When women who live below the poverty line aren’t given a means to a decent living or education, they often find themselves in abusive relationships with little or no personal power. To escape, many self-medicate with illegal drugs. They also engage in prostitution and the trafficking of drugs, either through the coercion of an abusive spouse, or out of necessity due to a lack of financial stability.


Domestic violence, reproductive rights, the feminization of poverty: words commonly used in the scholarly circles that study in-depth women’s human rights. But to the average reader, what do these words stand for? How do they translate to the public in a way that actually hits home?


The first thing we must all come to understand is that women’s human rights affect all human rights.Women are increasingly becoming the heads of single parent led homes. To a large extent, they are responsible for supporting, nurturing and educating their children. The health of a mother determines the health of a child, future generations, and society at large.financial stability.


Domestic violence, reproductive rights, the feminization of poverty: words commonly used in the scholarly circles that study in-depth women’s human rights. But to the average reader, what do these words stand for? How do they translate to the public in a way that actually hits home?


The first thing we must all come to understand is that women’s human rights affect all human rights.Women are increasingly becoming the heads of single parent led homes. To a large extent, they are responsible for supporting, nurturing and educating their children. The health of a mother determines the health of a child, future generations, and society at large.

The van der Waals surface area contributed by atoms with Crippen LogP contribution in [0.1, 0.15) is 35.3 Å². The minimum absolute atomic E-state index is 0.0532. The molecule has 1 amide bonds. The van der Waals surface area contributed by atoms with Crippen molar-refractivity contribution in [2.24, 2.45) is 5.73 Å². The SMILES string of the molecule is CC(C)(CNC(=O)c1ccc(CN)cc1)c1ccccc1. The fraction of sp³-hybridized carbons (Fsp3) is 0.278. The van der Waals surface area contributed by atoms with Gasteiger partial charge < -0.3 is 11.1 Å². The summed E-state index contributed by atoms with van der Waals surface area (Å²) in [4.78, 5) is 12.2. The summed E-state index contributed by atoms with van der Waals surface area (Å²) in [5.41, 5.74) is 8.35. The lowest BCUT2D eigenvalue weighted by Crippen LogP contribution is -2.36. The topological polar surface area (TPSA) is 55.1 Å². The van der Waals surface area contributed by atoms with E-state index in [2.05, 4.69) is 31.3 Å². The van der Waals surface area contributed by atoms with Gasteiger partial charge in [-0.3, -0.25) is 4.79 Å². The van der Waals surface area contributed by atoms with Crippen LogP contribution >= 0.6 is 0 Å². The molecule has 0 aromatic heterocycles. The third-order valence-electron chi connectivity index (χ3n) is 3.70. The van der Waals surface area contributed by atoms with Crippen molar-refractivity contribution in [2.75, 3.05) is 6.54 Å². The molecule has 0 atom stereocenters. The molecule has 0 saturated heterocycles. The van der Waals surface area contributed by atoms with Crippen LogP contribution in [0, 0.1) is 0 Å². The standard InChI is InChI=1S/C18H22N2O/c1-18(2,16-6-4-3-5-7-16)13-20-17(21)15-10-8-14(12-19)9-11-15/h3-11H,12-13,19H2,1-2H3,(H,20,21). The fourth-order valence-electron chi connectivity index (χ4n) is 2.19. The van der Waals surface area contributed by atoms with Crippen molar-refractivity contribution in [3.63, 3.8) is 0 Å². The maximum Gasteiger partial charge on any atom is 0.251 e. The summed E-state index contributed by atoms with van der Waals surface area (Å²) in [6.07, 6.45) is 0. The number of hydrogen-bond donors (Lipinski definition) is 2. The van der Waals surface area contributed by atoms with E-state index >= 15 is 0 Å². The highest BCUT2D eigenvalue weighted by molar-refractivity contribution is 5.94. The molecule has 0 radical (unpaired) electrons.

When a mother is taken from a family, whether by death or incarceration, the ripple effects of her loss are felt by everyone and there is an added burden to her extended family, friends and community members. The lack of stability shifts itself outward.


Children with an incarcerated mother are also affected, and are five times as likely to end up in prison themselves. Their family life becomes unstable, their grades suffer, and they experience higher rates of depression as they struggle with the truth of their parents’ criminalization.


Oklahoma’s female incarceration rate is a reflection of the standards set by state legislatures and policy makers who have adopted particularly harsh penalties for non-violent drug crimes.


In recent years, Oklahoma legislators have focused their locus of control on the public through coercive legislation limiting public health resources and individual freedoms. Women's rights to private and safe abortions, affordable healthcare, alternative education in cases of pregnancy, decent public education in cases of minority, protection from domestic violence and treatment for drug addiction have either come directly under attack or gone completely forgotten and underfunded.


WOMEN BEHIND BARS will take viewers inside Oklahoma’s state prisons, and face to face with the women we place there - women who struggle with the very real and often ignored issues just outlined.


Please, follow our blog, add us on Facebook, and consider making a donation to the continued production of this film through our Paypal account. Check back for additional posts, photos, events and videos as the production of the film progresses.


For now, by reading, passing this link on to a friend, or asking questions you can make a difference.


Thank you
Amina Benalioulhaj, Director Women Behind Bars